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Re: History of conventional wood framing.

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"Conventional" as opposed to "Engineered" or specially-designed.
Conventional implies wood framing built by north american carpenters using
their "traditional" methods.  2x4 studs 16" on center, three studs at each
corner, stud walls with double top plate & single bottom plate, 4' lap at
plate splices,  plate splices over studs only, two 16 penny nails endnailed
thru plate to each stud, 1x4 let-in braces at each corner and say 25' apart,
etc.   Wood 2x rafter and joists per the tables in the building code and
toenailed to the top plate.  Vernacular construction.  No special
inspections.  No special plywood nailing patterns, no boundary nailing, no
collector ties or fancy seismic holdowns.  The only bolts involved are the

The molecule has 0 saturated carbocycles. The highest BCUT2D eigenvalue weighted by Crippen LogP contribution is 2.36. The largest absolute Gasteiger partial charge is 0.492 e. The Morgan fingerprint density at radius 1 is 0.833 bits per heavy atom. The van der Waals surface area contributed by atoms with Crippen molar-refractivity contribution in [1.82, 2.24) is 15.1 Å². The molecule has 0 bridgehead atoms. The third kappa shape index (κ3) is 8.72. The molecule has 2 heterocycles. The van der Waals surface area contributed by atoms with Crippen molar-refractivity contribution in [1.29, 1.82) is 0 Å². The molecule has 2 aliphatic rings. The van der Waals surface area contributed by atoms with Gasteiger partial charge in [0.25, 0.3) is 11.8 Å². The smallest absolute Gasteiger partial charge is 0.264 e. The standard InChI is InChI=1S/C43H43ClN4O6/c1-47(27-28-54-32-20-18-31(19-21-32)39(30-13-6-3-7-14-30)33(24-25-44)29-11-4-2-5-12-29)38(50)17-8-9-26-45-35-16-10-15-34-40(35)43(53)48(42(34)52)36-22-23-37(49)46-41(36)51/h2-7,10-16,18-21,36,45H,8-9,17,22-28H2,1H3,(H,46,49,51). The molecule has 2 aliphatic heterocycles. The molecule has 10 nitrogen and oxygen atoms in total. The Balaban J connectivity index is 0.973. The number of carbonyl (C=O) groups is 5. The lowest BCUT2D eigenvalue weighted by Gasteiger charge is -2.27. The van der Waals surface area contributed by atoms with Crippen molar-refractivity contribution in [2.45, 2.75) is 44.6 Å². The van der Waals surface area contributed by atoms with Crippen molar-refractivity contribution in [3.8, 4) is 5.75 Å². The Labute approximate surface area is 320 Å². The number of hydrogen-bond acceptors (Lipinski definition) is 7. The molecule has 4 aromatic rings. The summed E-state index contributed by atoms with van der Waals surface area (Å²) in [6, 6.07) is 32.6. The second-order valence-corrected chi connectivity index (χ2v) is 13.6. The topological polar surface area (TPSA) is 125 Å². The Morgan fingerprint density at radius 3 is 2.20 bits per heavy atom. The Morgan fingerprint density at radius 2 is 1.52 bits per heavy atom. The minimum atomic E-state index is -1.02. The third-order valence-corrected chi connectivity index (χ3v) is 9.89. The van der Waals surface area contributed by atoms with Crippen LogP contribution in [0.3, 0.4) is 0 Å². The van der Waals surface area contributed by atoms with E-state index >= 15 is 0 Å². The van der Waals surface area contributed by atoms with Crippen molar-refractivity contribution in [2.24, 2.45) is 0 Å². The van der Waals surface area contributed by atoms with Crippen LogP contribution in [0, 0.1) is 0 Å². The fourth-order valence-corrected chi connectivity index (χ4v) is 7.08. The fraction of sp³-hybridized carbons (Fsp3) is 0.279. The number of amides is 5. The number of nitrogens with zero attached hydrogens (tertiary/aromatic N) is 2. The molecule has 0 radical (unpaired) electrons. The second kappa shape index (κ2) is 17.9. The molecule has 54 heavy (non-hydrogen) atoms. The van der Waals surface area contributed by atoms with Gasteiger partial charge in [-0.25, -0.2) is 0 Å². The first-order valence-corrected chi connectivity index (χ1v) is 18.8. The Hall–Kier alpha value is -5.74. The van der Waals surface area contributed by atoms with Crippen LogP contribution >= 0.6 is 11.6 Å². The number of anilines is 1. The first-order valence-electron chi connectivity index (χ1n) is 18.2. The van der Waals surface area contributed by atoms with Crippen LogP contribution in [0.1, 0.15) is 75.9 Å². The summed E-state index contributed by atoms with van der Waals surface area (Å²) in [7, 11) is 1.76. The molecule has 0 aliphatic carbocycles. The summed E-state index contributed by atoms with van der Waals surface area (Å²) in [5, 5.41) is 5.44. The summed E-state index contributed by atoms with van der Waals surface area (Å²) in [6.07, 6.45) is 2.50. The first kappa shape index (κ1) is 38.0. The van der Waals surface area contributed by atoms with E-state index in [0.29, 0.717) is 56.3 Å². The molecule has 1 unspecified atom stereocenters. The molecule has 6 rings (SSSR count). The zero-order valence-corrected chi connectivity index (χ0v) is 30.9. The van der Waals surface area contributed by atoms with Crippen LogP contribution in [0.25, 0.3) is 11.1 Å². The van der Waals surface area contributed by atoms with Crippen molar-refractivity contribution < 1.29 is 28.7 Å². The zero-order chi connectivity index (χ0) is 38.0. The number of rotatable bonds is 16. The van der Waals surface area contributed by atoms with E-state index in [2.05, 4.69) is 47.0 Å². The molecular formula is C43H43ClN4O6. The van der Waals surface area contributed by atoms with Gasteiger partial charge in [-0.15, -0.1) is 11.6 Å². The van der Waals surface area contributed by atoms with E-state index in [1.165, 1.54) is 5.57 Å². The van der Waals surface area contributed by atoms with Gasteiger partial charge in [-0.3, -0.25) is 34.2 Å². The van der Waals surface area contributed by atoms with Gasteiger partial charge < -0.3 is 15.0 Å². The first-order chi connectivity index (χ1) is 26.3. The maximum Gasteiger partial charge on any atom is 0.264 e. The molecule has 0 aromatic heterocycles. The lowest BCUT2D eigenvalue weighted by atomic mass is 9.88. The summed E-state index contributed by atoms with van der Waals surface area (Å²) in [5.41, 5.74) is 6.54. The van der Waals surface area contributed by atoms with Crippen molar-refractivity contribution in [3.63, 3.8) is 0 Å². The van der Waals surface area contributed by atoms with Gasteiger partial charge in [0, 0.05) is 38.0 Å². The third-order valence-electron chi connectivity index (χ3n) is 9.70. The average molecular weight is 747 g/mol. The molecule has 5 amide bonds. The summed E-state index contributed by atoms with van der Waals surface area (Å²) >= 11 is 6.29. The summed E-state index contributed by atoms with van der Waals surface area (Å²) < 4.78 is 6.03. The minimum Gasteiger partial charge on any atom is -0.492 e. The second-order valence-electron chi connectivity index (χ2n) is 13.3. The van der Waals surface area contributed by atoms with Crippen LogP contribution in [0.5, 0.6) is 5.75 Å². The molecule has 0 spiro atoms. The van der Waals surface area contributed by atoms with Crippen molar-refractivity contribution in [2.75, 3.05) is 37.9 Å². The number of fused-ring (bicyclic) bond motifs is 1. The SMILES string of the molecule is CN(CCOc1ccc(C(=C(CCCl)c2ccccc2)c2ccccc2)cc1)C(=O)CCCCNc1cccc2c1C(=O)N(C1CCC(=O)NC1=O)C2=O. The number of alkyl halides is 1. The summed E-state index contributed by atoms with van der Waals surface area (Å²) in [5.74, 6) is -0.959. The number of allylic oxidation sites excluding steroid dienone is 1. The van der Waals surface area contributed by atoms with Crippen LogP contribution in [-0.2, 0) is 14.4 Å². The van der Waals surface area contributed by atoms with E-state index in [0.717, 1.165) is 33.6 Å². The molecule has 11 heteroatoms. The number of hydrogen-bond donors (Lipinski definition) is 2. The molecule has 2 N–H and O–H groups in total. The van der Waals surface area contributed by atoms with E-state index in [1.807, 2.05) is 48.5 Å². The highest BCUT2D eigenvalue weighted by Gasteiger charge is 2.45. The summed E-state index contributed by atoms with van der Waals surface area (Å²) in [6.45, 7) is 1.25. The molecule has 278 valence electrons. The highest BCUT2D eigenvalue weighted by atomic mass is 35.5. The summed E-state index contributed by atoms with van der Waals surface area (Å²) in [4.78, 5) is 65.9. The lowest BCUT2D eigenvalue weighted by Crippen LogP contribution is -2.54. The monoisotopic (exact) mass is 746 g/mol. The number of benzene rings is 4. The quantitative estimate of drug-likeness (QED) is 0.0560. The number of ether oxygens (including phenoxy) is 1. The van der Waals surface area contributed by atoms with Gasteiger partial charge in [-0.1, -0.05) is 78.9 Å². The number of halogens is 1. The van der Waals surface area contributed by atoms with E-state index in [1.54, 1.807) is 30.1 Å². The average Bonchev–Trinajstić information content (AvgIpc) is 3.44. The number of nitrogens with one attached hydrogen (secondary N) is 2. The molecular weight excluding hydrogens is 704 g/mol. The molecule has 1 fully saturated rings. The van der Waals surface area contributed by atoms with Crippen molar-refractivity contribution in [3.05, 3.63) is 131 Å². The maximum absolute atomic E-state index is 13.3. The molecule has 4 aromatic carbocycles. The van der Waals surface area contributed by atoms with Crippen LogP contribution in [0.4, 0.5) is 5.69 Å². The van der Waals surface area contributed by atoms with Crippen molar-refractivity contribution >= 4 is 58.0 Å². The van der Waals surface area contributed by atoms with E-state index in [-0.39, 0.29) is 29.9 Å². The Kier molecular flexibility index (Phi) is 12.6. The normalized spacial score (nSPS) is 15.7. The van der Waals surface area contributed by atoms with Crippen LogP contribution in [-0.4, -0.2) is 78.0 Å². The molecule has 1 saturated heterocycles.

1/2" anchor bolts 6' on center holding the mudsill to the foundation.  No
glulams or steel beams.  No engineer or architect  involved usually, and
carpenters can do whatever the owner doesn't notice and the inspector okays.

I guess we should not assume so much when we use the term "conventional".


Gary M. Wheeler, AIA, Architect
American Architecture Service.  Try our Portal at
http://home.att.net/~g.wheeler




    -----Original Message-----
    From: Rodrigo Lema <rodrigolema(--nospam--at)softhome.net>
    To: seaint <seaint(--nospam--at)seaint.org>
    Date: Thursday, February 25, 1999 9:22 PM
    Subject: History of conventional wood framing.


   > I hope you understand that, living in a country where wood is not used
>as a structural material (at least not frequentrly and certainly not in
>framing), I'm not failiar with certain terms.
>   I'd like to know what is conventional, I mean conventional as opposed to
>what?
>    Thanks in advance.
>
>    Rodrigo Lema.